“Virtual workstations and testbeds are an important part of the process,” Bottom said. “But the tens of thousands of individual components that make up the electronics of this mission are not all going to act, or react, exactly like a testbed. Seeing the flight software and the actual flight hardware working together is the best way to build confidence in our processes. Test like you fly.”

The backshell that will be used to protect the Mars 2020 rover during its entry into the Martian atmosphere sits in the cleanroom in High Bay 1 at NASA's Jet Propulsion Laboratory in Pasadena, California. Photo Credit: NASA

The backshell that will be used to protect the Mars 2020 rover during its entry into the Martian atmosphere sits in the cleanroom in High Bay 1 at NASA’s Jet Propulsion Laboratory in Pasadena, California. Photo Credit: NASA/JPL-Caltech

So how did it perform?


STS1 was setup to make the spacecraft and rover believe they were actually taking flight, despite being tucked away safely in the High Bay 1 cleanroom at JPL. While the stages of the spacecraft have not been stacked together for flight, technicians used umbilical cords to provide power to each stage and allow them to communicate with each other.

Just like the actual mission, the test began with powering up of the spacecraft like it will be on launch day, simulating all the steps prior to and during launch, even though the spacecraft is actually sitting in the cleanroom instead of aboard the Atlas V rocket, which will launch it next year.

This artist's rendition depicts NASA's Mars 2020 rover studying a Mars rock outrcrop. Image Credit: NASA/JPL-Caltech

This artist’s rendition depicts NASA’s Mars 2020 rover studying a Mars rock outrcrop. Image Credit: NASA/JPL-Caltech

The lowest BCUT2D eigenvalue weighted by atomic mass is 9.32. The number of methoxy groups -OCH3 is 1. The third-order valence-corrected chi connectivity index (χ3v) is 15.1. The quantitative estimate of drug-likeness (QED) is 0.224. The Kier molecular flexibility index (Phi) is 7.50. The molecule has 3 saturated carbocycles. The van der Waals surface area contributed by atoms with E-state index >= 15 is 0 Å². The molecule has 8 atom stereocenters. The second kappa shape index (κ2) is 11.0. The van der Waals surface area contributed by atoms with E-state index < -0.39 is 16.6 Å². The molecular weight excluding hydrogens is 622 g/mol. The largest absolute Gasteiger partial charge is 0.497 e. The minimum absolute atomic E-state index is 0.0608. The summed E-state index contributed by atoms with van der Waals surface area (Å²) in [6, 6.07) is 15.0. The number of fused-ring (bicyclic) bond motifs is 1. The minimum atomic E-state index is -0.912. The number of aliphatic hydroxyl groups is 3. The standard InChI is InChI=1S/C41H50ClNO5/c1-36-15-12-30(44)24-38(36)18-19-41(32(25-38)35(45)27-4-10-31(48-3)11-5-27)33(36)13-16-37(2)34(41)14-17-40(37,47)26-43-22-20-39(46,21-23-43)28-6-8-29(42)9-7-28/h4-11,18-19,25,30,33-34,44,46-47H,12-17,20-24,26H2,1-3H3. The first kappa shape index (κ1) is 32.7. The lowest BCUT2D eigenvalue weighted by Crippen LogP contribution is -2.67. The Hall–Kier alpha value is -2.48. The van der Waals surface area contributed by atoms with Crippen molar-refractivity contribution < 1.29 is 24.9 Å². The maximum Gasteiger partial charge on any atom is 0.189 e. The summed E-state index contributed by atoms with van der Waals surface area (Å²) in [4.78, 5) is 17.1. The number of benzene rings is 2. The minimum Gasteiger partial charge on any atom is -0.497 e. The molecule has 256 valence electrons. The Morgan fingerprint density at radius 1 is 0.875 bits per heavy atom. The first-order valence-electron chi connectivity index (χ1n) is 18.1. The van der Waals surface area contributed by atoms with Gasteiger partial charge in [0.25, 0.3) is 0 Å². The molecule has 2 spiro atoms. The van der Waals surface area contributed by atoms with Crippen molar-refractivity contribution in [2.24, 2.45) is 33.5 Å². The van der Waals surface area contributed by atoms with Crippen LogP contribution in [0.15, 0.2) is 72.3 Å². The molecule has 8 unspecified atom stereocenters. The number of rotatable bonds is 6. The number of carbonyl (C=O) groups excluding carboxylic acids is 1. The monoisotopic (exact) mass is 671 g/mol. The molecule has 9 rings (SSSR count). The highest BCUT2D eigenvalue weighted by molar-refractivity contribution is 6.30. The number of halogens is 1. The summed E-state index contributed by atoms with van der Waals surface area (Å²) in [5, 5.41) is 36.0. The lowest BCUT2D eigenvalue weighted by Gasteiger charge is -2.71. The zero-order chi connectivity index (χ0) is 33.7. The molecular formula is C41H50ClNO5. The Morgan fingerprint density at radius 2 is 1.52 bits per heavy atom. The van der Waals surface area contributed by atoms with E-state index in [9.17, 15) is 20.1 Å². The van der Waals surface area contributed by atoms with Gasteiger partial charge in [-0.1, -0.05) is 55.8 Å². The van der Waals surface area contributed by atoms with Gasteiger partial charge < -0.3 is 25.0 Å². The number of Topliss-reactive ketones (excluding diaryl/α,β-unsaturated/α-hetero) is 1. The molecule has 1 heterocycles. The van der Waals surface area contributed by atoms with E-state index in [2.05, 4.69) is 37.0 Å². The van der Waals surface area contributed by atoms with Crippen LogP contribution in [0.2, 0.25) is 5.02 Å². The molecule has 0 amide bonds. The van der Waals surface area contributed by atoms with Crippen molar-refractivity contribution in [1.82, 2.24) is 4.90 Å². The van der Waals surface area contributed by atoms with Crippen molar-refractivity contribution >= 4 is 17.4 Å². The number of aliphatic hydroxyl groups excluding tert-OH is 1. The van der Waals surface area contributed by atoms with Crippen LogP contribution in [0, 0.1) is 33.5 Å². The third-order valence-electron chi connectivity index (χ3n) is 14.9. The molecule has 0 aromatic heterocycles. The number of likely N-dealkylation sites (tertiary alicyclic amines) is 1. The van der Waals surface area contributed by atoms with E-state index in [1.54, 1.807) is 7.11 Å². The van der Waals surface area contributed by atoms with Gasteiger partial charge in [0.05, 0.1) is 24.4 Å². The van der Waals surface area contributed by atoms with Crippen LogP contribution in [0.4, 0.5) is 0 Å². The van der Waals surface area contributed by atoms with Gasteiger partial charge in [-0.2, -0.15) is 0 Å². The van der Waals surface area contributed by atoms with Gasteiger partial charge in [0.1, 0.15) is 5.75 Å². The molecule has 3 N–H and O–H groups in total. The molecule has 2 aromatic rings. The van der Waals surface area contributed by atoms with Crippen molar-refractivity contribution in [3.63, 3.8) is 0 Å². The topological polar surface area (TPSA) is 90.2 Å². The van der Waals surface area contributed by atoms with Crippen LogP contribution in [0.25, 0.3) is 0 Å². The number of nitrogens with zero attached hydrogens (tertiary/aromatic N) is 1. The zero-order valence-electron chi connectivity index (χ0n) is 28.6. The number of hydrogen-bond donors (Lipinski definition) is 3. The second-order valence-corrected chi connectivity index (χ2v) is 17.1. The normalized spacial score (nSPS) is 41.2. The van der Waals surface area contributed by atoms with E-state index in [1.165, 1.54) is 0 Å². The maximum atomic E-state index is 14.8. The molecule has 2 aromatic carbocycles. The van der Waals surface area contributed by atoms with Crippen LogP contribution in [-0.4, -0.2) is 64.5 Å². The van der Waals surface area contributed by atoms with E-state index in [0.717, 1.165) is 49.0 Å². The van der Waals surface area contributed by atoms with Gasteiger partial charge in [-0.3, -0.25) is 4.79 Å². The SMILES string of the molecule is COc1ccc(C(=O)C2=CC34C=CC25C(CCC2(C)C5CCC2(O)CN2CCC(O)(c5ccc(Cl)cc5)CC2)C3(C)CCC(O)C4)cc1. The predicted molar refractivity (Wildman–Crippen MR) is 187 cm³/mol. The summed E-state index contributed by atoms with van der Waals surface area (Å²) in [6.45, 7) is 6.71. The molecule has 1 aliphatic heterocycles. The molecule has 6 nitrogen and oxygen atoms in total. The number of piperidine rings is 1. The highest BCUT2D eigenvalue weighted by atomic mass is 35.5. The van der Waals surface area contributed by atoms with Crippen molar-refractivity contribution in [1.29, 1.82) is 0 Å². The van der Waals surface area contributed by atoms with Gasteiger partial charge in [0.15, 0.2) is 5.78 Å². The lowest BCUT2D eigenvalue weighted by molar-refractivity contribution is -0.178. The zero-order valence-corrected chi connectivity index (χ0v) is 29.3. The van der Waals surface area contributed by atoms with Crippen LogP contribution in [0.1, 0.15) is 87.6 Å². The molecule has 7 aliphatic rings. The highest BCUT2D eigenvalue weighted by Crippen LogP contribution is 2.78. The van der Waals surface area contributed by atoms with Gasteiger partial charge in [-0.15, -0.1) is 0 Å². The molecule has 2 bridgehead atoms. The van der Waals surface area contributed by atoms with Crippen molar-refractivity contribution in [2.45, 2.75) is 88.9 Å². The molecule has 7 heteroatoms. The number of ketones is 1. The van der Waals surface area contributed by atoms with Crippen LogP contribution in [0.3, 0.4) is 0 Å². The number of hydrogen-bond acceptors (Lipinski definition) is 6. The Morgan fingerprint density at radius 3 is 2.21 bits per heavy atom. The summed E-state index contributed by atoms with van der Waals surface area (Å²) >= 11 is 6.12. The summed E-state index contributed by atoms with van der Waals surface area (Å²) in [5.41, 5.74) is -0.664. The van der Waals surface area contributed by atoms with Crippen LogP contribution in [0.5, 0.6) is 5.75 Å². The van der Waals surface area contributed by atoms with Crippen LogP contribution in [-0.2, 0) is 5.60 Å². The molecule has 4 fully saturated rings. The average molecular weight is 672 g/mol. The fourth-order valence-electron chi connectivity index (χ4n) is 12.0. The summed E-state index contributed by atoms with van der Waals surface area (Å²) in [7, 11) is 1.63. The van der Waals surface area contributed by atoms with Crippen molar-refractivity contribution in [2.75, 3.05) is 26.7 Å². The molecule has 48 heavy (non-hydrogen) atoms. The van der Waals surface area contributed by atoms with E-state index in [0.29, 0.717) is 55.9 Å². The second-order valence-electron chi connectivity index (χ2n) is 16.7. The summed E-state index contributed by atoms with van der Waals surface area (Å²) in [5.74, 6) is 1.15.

Testing of the journey to Mars, known as the cruise phase of the mission, came next. The team simulated trajectory correction maneuvers, seeing how the system performed them. They also tested how the system reacted to conditions when those did not go as planned, could it determine the needed navigation fix and execute it?

“From the test operations room, you could look out the windows onto the cleanroom floor and clearly see the flight hardware,” Bottom said. “Nothing was visibly moving, but underneath the outer structure, there were flight computers swapping sides, radios sending and receiving transmissions, fuel valves moving in and out, subsystems being energized and later turned off, and electrical signals being sent to nonexistent pyrotechnic devices. There was a lot going on in there.”

All this planning and testing paid off. According to NASA, the team “landed” successfully on Mars, simulated of course, not once, but twice. They “launched” from Cape Canaveral Air Force Station four times and successfully recovered from multiple in-flight off-nominal situations.

Not to rest on their laurels, there is more testing is yet come using different facilities.

“One of the future scenario tests will place the rover inside a thermal chamber and simulate being on the surface. It will step through mission critical activities at some very low Mars surface temperatures,” Bottom said. “Both literally and figuratively it will be a very cool test.”

Video courtesy of JPL

 

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Lloyd Campbell’s first interest in space began when he was a very young boy in the 1960s with NASA’s Gemini and Apollo programs. That passion continued in the early 1970s with our continued exploration of our Moon, and was renewed by the Shuttle Program. Having attended the launch of Space Shuttle Discovery on its final two missions, STS-131, and STS-133, he began to do more social networking on space and that developed into writing more in-depth articles. Since then he’s attended the launch of the Mars Science Laboratory Curiosity rover, the agency’s new crew-rated Orion spacecraft on Exploration Flight Test 1, and multiple other uncrewed launches. In addition to writing, Lloyd has also been doing more photography of launches and aviation. He enjoys all aspects of space exploration, both human, and robotic, but his primary passions lie with human exploration and the vehicles, rockets, and other technologies that allow humanity to explore space.

Reader Comments

Looking for STS1 great appearance to MARS. Thanks for concept maker of sky-crane to landing our such rovers to MARS. 🙂 I Love You NASA.